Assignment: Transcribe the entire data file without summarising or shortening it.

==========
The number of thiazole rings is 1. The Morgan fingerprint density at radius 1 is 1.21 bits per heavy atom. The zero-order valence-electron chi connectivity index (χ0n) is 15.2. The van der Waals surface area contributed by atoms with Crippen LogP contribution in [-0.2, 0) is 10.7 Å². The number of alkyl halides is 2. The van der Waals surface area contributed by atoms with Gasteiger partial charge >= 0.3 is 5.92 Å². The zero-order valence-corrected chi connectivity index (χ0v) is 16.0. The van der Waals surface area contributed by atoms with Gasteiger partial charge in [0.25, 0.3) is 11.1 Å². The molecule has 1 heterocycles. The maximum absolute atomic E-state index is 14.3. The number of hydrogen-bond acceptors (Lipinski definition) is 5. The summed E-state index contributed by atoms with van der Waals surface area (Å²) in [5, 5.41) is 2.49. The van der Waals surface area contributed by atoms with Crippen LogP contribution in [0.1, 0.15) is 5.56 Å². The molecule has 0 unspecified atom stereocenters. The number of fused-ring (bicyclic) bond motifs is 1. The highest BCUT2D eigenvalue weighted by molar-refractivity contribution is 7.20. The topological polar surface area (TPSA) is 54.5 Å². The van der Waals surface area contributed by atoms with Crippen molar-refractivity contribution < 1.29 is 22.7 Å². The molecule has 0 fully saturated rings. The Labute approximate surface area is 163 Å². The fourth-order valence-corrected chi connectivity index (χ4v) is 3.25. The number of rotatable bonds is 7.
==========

The number of thiazole rings is 1. The Morgan fingerprint density at radius 1 is 1.21 bits per heavy atom. The zero-order valence-electron chi connectivity index (χ0n) is 15.2. The van der Waals surface area contributed by atoms with Crippen LogP contribution in [-0.2, 0) is 10.7 Å². The number of alkyl halides is 2. The van der Waals surface area contributed by atoms with Gasteiger partial charge >= 0.3 is 5.92 Å². The zero-order valence-corrected chi connectivity index (χ0v) is 16.0. The van der Waals surface area contributed by atoms with Gasteiger partial charge in [0.25, 0.3) is 11.1 Å². The molecule has 1 heterocycles. The maximum absolute atomic E-state index is 14.3. The number of hydrogen-bond acceptors (Lipinski definition) is 5. The summed E-state index contributed by atoms with van der Waals surface area (Å²) in [5, 5.41) is 2.49. The van der Waals surface area contributed by atoms with Crippen LogP contribution in [0.1, 0.15) is 5.56 Å². The molecule has 0 unspecified atom stereocenters. The number of fused-ring (bicyclic) bond motifs is 1. The highest BCUT2D eigenvalue weighted by molar-refractivity contribution is 7.20. The topological polar surface area (TPSA) is 54.5 Å². The van der Waals surface area contributed by atoms with Crippen molar-refractivity contribution < 1.29 is 22.7 Å². The molecule has 0 fully saturated rings. The Labute approximate surface area is 163 Å². The fourth-order valence-corrected chi connectivity index (χ4v) is 3.25. The number of rotatable bonds is 7.